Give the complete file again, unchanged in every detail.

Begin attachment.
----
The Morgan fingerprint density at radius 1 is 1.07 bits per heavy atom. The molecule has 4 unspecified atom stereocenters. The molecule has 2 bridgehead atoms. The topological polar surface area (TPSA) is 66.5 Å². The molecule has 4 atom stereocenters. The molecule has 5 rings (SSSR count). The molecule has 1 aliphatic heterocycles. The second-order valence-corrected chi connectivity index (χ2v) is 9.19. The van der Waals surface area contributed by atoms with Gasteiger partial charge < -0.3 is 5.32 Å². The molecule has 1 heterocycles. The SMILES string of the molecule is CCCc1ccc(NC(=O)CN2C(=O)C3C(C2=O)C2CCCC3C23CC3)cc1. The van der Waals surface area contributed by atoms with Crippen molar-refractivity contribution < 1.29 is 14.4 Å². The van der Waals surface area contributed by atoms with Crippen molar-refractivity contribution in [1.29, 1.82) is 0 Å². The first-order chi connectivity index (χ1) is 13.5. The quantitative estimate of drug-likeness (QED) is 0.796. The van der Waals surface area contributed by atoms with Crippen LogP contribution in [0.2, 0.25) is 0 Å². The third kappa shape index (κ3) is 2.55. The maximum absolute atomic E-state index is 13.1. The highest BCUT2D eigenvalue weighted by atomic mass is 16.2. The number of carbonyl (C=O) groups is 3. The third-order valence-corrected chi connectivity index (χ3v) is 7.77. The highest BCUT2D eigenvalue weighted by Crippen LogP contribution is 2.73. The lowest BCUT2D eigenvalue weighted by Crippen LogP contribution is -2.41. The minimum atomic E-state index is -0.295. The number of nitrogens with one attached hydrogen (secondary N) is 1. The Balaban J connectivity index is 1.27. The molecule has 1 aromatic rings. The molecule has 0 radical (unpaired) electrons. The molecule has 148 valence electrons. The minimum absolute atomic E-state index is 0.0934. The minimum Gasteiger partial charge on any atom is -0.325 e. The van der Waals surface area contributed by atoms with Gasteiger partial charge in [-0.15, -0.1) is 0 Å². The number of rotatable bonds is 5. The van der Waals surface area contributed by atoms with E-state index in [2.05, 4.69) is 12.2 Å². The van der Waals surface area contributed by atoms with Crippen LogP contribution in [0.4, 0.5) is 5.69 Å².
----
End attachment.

The Morgan fingerprint density at radius 1 is 1.07 bits per heavy atom. The molecule has 4 unspecified atom stereocenters. The molecule has 2 bridgehead atoms. The topological polar surface area (TPSA) is 66.5 Å². The molecule has 4 atom stereocenters. The molecule has 5 rings (SSSR count). The molecule has 1 aliphatic heterocycles. The second-order valence-corrected chi connectivity index (χ2v) is 9.19. The van der Waals surface area contributed by atoms with Gasteiger partial charge < -0.3 is 5.32 Å². The molecule has 1 heterocycles. The SMILES string of the molecule is CCCc1ccc(NC(=O)CN2C(=O)C3C(C2=O)C2CCCC3C23CC3)cc1. The van der Waals surface area contributed by atoms with Crippen molar-refractivity contribution < 1.29 is 14.4 Å². The van der Waals surface area contributed by atoms with Crippen molar-refractivity contribution in [1.29, 1.82) is 0 Å². The first-order chi connectivity index (χ1) is 13.5. The quantitative estimate of drug-likeness (QED) is 0.796. The van der Waals surface area contributed by atoms with Crippen LogP contribution in [0.2, 0.25) is 0 Å². The third kappa shape index (κ3) is 2.55. The maximum absolute atomic E-state index is 13.1. The highest BCUT2D eigenvalue weighted by atomic mass is 16.2. The number of carbonyl (C=O) groups is 3. The third-order valence-corrected chi connectivity index (χ3v) is 7.77. The highest BCUT2D eigenvalue weighted by Crippen LogP contribution is 2.73. The lowest BCUT2D eigenvalue weighted by Crippen LogP contribution is -2.41. The minimum atomic E-state index is -0.295. The number of nitrogens with one attached hydrogen (secondary N) is 1. The Balaban J connectivity index is 1.27. The molecule has 1 aromatic rings. The molecule has 0 radical (unpaired) electrons. The molecule has 148 valence electrons. The minimum absolute atomic E-state index is 0.0934. The minimum Gasteiger partial charge on any atom is -0.325 e. The van der Waals surface area contributed by atoms with Gasteiger partial charge in [-0.15, -0.1) is 0 Å². The number of rotatable bonds is 5. The van der Waals surface area contributed by atoms with E-state index in [2.05, 4.69) is 12.2 Å². The van der Waals surface area contributed by atoms with Crippen LogP contribution in [0.4, 0.5) is 5.69 Å².